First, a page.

.com/watch?v=lDJZHIVTNzo). Though hilarious, it makes excellent points about the symptoms of chronic kidney disease.
As you can see, there are many wonderful and varied (and free!) programs out there.
With the double-whammy of an aging population and increasing obesity, the number of people with kidney disease is growing exponentially; the past 20 years have seen a 67% increase in the number of patients with CKD, which now affects more than 20 million Americans. Yet in that same 20-year period, effective treatments have been developed for CKD that “can delay and, in some cases, prevent ESRD.”9 Patients with CKD need not assume there will be dialysis in their future.
Most importantly of all, we need to get out there and talk up prevention.
Kim Zuber, PA-C; Jane S. Davis, DNP, CRNP
1. K/DOQI [Kidney Disease Outcome Quality Initiative] clinical practice guidelines on hypertension and antihypertensive agents in chronic kidney disease. Am J Kidney Dis. 2004;43(5 suppl 1):S1-S290.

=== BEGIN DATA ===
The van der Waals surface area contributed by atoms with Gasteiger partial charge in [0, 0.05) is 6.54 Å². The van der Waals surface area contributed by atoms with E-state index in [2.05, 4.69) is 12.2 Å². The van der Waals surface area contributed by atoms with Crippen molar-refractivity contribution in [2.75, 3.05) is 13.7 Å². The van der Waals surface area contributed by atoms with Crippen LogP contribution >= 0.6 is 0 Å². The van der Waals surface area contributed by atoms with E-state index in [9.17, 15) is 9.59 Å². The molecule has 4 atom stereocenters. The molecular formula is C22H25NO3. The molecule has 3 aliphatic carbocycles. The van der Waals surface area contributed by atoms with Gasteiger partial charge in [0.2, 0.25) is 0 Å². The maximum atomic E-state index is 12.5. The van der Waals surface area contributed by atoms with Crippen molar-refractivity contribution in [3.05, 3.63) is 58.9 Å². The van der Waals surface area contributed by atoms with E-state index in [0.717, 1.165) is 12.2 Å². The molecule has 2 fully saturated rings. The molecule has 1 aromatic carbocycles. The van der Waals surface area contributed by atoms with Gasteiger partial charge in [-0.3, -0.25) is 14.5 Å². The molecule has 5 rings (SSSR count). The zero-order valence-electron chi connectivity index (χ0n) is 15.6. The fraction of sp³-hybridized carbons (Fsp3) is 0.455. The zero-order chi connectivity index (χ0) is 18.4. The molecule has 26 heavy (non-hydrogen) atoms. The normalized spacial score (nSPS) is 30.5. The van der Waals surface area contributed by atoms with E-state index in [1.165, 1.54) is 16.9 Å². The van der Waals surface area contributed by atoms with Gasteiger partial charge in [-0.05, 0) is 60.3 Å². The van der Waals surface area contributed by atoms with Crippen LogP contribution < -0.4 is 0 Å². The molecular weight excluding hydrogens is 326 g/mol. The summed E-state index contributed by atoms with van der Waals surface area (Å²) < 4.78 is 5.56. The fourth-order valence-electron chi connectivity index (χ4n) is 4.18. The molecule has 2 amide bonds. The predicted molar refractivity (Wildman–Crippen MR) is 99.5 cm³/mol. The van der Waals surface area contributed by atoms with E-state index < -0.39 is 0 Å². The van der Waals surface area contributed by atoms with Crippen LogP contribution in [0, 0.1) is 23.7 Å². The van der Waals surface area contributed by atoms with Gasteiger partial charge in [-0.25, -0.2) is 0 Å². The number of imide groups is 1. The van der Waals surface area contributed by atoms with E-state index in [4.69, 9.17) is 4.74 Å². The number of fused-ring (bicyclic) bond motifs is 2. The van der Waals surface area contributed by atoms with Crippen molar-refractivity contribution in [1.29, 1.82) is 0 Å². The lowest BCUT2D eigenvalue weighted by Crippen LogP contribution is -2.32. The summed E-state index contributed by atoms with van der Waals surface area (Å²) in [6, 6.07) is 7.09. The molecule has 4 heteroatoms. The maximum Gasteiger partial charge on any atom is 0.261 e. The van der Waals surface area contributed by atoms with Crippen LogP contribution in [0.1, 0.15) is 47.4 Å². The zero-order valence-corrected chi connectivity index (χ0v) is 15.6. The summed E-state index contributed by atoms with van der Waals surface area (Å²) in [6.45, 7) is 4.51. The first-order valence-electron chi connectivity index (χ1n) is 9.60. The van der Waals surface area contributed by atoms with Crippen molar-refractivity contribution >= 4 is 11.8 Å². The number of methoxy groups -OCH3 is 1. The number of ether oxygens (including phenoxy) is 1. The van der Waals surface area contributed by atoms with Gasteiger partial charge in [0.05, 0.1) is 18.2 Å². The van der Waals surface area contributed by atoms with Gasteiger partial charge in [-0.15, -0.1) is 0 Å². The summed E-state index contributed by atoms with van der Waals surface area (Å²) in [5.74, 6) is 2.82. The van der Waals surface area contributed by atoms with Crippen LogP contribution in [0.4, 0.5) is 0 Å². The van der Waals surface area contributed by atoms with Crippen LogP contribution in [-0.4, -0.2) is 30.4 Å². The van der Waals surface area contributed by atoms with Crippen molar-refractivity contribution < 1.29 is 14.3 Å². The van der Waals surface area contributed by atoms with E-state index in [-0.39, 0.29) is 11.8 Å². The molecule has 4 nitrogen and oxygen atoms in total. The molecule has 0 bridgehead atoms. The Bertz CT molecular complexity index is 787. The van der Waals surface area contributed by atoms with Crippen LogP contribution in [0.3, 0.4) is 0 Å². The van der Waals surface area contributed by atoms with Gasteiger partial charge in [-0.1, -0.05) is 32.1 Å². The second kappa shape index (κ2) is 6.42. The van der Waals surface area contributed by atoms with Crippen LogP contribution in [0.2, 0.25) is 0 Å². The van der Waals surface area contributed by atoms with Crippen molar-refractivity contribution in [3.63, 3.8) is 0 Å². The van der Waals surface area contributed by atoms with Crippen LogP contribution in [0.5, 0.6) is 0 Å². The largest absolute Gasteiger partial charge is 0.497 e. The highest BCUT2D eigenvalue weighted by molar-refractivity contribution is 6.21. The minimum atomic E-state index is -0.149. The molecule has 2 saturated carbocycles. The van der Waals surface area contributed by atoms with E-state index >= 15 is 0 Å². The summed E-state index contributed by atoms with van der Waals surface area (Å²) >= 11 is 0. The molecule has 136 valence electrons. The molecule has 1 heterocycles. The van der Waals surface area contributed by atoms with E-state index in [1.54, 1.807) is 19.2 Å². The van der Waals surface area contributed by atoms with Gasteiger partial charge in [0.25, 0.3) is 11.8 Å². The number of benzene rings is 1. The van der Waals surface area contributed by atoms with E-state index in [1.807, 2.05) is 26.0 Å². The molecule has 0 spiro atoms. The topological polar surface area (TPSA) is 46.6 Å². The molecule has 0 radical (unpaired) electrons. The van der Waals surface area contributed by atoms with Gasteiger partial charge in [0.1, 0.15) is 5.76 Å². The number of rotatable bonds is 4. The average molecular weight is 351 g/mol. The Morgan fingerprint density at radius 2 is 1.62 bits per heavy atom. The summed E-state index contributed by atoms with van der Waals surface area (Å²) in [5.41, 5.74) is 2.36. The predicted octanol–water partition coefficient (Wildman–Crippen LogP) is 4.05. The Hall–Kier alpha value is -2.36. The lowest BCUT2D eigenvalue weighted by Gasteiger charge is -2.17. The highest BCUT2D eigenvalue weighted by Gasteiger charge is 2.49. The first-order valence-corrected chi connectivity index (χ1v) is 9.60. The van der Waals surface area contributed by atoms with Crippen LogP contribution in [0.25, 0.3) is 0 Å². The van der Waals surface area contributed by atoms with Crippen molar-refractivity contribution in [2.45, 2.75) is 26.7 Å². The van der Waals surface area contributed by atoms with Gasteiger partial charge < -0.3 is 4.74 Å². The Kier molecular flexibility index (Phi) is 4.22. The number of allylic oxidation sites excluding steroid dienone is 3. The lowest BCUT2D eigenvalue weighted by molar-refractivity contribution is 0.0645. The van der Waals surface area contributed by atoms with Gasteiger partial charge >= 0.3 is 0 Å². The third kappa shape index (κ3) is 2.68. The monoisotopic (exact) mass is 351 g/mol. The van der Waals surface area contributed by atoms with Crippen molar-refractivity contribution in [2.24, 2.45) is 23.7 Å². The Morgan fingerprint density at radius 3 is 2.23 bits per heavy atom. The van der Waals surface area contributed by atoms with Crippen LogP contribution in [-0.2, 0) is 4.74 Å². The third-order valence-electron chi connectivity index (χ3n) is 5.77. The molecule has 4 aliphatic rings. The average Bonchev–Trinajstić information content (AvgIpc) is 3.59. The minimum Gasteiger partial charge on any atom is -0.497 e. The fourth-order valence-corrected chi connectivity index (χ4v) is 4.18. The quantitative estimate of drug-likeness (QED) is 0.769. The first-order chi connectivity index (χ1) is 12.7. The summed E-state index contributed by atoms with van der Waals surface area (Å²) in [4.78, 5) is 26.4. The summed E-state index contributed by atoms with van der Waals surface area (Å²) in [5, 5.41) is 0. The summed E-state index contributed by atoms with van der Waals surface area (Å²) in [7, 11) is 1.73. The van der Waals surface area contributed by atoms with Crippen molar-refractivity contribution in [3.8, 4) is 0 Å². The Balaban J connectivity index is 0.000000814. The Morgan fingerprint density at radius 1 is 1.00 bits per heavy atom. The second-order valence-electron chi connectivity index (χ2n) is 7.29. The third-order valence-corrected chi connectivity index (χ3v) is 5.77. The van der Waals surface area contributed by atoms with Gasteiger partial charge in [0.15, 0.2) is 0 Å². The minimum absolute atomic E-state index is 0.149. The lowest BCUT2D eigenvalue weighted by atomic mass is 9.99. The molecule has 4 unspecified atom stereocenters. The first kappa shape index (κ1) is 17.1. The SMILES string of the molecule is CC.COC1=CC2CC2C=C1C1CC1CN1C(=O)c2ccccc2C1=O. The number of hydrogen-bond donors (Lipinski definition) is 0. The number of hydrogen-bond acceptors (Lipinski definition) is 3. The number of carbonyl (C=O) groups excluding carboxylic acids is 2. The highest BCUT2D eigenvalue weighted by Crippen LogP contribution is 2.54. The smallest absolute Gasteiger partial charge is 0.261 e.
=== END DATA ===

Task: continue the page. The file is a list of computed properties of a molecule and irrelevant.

2. Reilly RF, Jackson EK. Ch 25. Regulation of renal function and vascular volume. In: Chabner BA, Brunton LL, Knollman BC, eds. Goodman & Gilman’s The Pharmacological Basis of Therapeutics. 12th ed. New York: McGraw-Hill Professional; 2010.
3. Sica DA, Gehr TW. Diuretic use in stage 5 chronic kidney disease and end-stage renal disease. Curr Opin Nephrol Hypertens. 2003;12(5): 483-490.
4. Cohen DL, Townsend RR. Treatment of hypertension in patients with chronic kidney disease. US Cardiology. 2009;6(2):54-58.
5. Wickersham RM, ed. Drug Facts and Comparisons. St. Louis, MO: Wolters Kluwer Health; 2009.
6. Comparison of commonly used diuretics (Detail Document). Pharmacist’s Letter/Prescriber’s Letter. February 2012.
7. DRUGDEX® System [Internet database]. Greenwood Village, Colo: Thomson Reuters (Healthcare) Inc. Updated periodically.
8. National Kidney Foundation. MIPPA Kidney Disease Education Benefit. Your Treatment, Your Choice (2010). www.kidney.org/professionals/KLS/YTYC.cfm. Accessed September 19, 2012.
9. Turner JM, Bauer C, Abramowitz MK, et al. Treatment of chronic kidney disease. Kidney Int. 2012;81(4):351-362.